The vehicle, called ‘Iktan’ and created by IPN students, will collect more than one ton of sargassum in just a few hours.
The sargassum that you reach to the coasts of the Mexican Caribbean has become a plague that transformed the beaches into stinking swamps. So to clean the sand of that macroalgae, students of the National Polytechnic Institute (IPN) developed a vehicle that will collect a ton and a half of that organic waste … and in just three hours!
It is called ‘Iktan’, it is a Sargacero Sustainable Electric Vehicle and its name means “ingenious” in Maya. It was designed by IPN students and will be compact, ecological and light, while it will have conveyor belts that deposit the aquatic plant in an interchangeable container, without causing erosion of the beach sea.
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The idea of the prototype responds to the need to clean the Mexican Caribbean, where some 19 beaches in the state of Quintana Roo have been affected by the arrival of the macroalgae, according to data from the Sargazo Cancun Monitoring Network. The Secretariat of the Navy (Semar) collected just over 57 thousand tons of this aquatic plant between last May and July.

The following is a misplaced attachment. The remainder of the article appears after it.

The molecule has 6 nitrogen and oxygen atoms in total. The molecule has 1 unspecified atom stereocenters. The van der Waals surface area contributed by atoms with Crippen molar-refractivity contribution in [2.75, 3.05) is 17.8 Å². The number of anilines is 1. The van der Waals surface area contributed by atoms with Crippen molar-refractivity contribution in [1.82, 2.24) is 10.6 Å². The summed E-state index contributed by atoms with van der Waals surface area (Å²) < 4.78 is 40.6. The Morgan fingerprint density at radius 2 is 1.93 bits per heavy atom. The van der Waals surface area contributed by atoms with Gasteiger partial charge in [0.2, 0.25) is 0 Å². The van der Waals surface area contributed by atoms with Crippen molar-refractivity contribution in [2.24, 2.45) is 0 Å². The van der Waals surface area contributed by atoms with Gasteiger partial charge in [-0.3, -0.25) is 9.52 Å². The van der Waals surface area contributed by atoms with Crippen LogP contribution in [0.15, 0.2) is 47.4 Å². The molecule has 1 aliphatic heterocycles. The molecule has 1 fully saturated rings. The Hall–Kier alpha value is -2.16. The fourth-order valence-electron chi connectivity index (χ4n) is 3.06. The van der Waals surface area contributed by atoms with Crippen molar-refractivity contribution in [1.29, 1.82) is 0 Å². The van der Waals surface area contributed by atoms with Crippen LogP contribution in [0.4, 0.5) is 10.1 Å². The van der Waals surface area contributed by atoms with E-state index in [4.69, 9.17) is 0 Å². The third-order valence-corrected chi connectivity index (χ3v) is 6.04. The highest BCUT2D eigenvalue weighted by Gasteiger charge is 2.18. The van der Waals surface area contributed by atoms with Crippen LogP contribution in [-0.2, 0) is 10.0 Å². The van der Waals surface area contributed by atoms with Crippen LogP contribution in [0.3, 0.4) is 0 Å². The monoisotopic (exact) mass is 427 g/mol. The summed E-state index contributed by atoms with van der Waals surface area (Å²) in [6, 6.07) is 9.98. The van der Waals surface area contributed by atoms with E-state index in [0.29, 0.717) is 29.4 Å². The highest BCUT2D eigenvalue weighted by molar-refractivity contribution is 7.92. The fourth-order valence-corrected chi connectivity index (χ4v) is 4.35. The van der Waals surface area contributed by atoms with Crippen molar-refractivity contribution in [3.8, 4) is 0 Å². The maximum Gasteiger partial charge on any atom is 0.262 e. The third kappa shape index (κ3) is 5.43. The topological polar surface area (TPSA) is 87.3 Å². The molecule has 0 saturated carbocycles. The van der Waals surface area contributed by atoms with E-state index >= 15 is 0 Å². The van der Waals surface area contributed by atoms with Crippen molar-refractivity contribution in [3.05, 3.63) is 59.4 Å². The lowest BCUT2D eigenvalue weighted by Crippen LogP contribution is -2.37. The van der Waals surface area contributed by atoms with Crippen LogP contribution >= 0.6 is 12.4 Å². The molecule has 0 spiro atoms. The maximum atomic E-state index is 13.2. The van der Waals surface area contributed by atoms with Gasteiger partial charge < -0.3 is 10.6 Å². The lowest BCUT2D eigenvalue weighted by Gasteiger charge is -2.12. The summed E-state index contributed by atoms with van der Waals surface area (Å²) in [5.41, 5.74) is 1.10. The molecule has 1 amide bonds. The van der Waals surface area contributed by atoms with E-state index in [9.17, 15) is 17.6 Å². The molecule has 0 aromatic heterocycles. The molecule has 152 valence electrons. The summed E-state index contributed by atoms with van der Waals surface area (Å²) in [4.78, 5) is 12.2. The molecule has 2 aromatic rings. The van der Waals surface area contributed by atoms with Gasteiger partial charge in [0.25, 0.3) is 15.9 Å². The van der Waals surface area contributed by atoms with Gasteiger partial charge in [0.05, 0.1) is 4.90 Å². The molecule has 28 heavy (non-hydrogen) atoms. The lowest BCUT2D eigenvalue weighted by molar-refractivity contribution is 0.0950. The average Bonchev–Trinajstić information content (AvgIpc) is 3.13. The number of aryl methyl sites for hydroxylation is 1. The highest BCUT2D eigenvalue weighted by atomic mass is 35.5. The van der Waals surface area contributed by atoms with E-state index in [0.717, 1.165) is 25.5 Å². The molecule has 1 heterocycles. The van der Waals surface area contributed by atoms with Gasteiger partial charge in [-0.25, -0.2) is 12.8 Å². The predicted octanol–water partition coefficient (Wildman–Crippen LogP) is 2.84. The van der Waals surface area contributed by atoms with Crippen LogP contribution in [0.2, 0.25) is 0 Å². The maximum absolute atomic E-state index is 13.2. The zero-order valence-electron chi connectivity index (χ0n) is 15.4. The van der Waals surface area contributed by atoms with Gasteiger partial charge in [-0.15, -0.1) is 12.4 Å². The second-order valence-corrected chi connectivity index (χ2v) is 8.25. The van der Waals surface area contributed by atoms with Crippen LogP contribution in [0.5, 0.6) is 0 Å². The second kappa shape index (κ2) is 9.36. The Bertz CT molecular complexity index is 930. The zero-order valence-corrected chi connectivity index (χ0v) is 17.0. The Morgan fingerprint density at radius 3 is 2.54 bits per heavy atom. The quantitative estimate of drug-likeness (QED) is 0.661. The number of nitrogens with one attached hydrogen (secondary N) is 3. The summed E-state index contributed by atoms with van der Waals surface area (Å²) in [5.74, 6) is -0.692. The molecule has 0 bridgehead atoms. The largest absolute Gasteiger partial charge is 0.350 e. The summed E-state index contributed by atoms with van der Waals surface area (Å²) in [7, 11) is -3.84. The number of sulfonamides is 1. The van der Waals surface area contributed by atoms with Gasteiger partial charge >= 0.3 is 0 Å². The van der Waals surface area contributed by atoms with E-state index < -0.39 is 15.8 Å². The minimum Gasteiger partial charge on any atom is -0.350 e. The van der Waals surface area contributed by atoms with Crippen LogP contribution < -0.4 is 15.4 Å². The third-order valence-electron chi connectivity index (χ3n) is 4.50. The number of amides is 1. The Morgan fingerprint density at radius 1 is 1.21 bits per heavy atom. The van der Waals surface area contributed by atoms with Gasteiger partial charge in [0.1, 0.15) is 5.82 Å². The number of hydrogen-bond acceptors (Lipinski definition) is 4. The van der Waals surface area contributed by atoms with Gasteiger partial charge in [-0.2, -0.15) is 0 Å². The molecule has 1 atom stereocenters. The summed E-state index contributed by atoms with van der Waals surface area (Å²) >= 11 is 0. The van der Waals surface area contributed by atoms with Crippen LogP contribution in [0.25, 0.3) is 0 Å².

It will reach a speed of 20 kilometers per hour, will work with two electric motors, will have disc brakes, tires or six-wheel drive, as well as a 12-volt battery tandem to power the engines.
Being friendly to the environment, it will generate zero carbon dioxide emissions in the atmosphere, as well as make no noise, and will have a maximum weight of 500 kilograms to avoid flattening the beaches.
The creators of Iktan, students José Antonio Garfias González, Alan Fernando Ruiz López and Johan Matías Velasco, pointed out that the objective with this project is to provide a solution to the sargassum problem.
“It is an initiative for a comprehensive project against sargassum, it is an electric and sustainable vehicle for the collection and treatment of macroalgae, which will be built with recyclable materials and silent motors with a useful life of 10 years and that will withstand weather conditions adverse events that occur in the region, ”Garfias González said in a statement.
Graduated from the Interdisciplinary Professional Unit of Engineering and Social and Administrative Sciences (UPIICSA), he explained that in the short term, innovation will provide a comprehensive solution to the cleaning of Mexican beaches, since sargassum releases toxic such as methane gas, carbon dioxide and hydrogen sulfide.
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